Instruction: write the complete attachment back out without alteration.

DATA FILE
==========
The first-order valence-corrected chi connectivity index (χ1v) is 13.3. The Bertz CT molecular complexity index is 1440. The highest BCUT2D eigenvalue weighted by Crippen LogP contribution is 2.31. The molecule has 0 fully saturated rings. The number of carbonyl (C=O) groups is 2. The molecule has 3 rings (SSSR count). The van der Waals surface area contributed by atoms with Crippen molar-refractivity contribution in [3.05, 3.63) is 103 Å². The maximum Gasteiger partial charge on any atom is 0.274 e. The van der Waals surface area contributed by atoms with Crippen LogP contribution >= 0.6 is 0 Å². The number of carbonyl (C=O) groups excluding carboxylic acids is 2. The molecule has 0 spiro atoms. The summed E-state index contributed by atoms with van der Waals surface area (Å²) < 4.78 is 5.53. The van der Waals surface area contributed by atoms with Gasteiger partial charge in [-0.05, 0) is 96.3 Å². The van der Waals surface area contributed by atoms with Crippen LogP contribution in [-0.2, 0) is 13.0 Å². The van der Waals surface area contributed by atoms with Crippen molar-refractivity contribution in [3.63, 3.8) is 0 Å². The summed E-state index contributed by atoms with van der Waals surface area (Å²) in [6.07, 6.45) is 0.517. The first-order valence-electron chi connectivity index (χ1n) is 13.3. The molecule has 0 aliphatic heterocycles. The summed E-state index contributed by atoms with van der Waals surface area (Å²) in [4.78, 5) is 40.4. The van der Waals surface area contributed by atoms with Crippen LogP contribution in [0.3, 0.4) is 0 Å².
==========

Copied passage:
The first-order valence-corrected chi connectivity index (χ1v) is 13.3. The Bertz CT molecular complexity index is 1440. The highest BCUT2D eigenvalue weighted by Crippen LogP contribution is 2.31. The molecule has 0 fully saturated rings. The number of carbonyl (C=O) groups is 2. The molecule has 3 rings (SSSR count). The van der Waals surface area contributed by atoms with Crippen molar-refractivity contribution in [3.05, 3.63) is 103 Å². The maximum Gasteiger partial charge on any atom is 0.274 e. The van der Waals surface area contributed by atoms with Crippen LogP contribution >= 0.6 is 0 Å². The number of carbonyl (C=O) groups excluding carboxylic acids is 2. The molecule has 0 spiro atoms. The summed E-state index contributed by atoms with van der Waals surface area (Å²) < 4.78 is 5.53. The van der Waals surface area contributed by atoms with Gasteiger partial charge in [-0.05, 0) is 96.3 Å². The van der Waals surface area contributed by atoms with Crippen LogP contribution in [-0.2, 0) is 13.0 Å². The van der Waals surface area contributed by atoms with Crippen molar-refractivity contribution in [3.63, 3.8) is 0 Å². The summed E-state index contributed by atoms with van der Waals surface area (Å²) in [6.07, 6.45) is 0.517. The first-order valence-electron chi connectivity index (χ1n) is 13.3. The molecule has 0 aliphatic heterocycles. The summed E-state index contributed by atoms with van der Waals surface area (Å²) in [4.78, 5) is 40.4. The van der Waals surface area contributed by atoms with Crippen LogP contribution in [0.3, 0.4) is 0 Å².